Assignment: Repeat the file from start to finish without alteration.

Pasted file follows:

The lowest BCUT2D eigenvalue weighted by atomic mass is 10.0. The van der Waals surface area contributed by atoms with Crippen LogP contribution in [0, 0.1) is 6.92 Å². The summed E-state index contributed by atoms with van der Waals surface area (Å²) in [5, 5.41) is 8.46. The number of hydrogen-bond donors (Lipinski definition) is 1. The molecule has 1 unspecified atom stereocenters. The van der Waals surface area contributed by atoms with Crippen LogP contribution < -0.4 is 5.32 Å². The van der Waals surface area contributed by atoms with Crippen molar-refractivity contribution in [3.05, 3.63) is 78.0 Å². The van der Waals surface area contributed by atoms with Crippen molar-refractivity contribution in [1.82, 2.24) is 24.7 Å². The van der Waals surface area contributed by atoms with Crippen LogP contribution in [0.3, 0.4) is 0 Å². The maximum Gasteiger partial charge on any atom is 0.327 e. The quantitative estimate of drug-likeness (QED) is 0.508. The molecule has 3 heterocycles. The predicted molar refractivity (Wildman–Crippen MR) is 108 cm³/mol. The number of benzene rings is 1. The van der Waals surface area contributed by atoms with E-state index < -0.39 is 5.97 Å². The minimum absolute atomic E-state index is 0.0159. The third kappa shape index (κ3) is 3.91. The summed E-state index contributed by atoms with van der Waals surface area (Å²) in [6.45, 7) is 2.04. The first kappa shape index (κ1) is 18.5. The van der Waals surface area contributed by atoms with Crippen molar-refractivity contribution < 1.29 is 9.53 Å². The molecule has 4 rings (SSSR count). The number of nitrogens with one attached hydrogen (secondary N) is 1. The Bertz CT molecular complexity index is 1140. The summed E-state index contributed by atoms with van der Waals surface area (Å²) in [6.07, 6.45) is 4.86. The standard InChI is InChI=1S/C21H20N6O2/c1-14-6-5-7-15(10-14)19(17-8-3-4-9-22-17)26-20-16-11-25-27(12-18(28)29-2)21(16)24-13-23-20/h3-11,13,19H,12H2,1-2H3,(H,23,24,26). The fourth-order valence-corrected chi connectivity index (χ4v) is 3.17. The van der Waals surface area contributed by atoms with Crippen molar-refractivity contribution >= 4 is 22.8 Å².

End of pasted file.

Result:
The lowest BCUT2D eigenvalue weighted by atomic mass is 10.0. The van der Waals surface area contributed by atoms with Crippen LogP contribution in [0, 0.1) is 6.92 Å². The summed E-state index contributed by atoms with van der Waals surface area (Å²) in [5, 5.41) is 8.46. The number of hydrogen-bond donors (Lipinski definition) is 1. The molecule has 1 unspecified atom stereocenters. The van der Waals surface area contributed by atoms with Crippen LogP contribution < -0.4 is 5.32 Å². The van der Waals surface area contributed by atoms with Crippen molar-refractivity contribution in [3.05, 3.63) is 78.0 Å². The van der Waals surface area contributed by atoms with Crippen molar-refractivity contribution in [1.82, 2.24) is 24.7 Å². The van der Waals surface area contributed by atoms with Crippen LogP contribution in [0.3, 0.4) is 0 Å². The maximum Gasteiger partial charge on any atom is 0.327 e. The quantitative estimate of drug-likeness (QED) is 0.508. The molecule has 3 heterocycles. The predicted molar refractivity (Wildman–Crippen MR) is 108 cm³/mol. The number of benzene rings is 1. The van der Waals surface area contributed by atoms with E-state index < -0.39 is 5.97 Å². The minimum absolute atomic E-state index is 0.0159. The third kappa shape index (κ3) is 3.91. The summed E-state index contributed by atoms with van der Waals surface area (Å²) in [6.45, 7) is 2.04. The first kappa shape index (κ1) is 18.5. The van der Waals surface area contributed by atoms with Crippen molar-refractivity contribution < 1.29 is 9.53 Å². The molecule has 4 rings (SSSR count). The number of nitrogens with one attached hydrogen (secondary N) is 1. The Bertz CT molecular complexity index is 1140. The summed E-state index contributed by atoms with van der Waals surface area (Å²) in [6.07, 6.45) is 4.86. The standard InChI is InChI=1S/C21H20N6O2/c1-14-6-5-7-15(10-14)19(17-8-3-4-9-22-17)26-20-16-11-25-27(12-18(28)29-2)21(16)24-13-23-20/h3-11,13,19H,12H2,1-2H3,(H,23,24,26). The fourth-order valence-corrected chi connectivity index (χ4v) is 3.17. The van der Waals surface area contributed by atoms with Crippen molar-refractivity contribution >= 4 is 22.8 Å².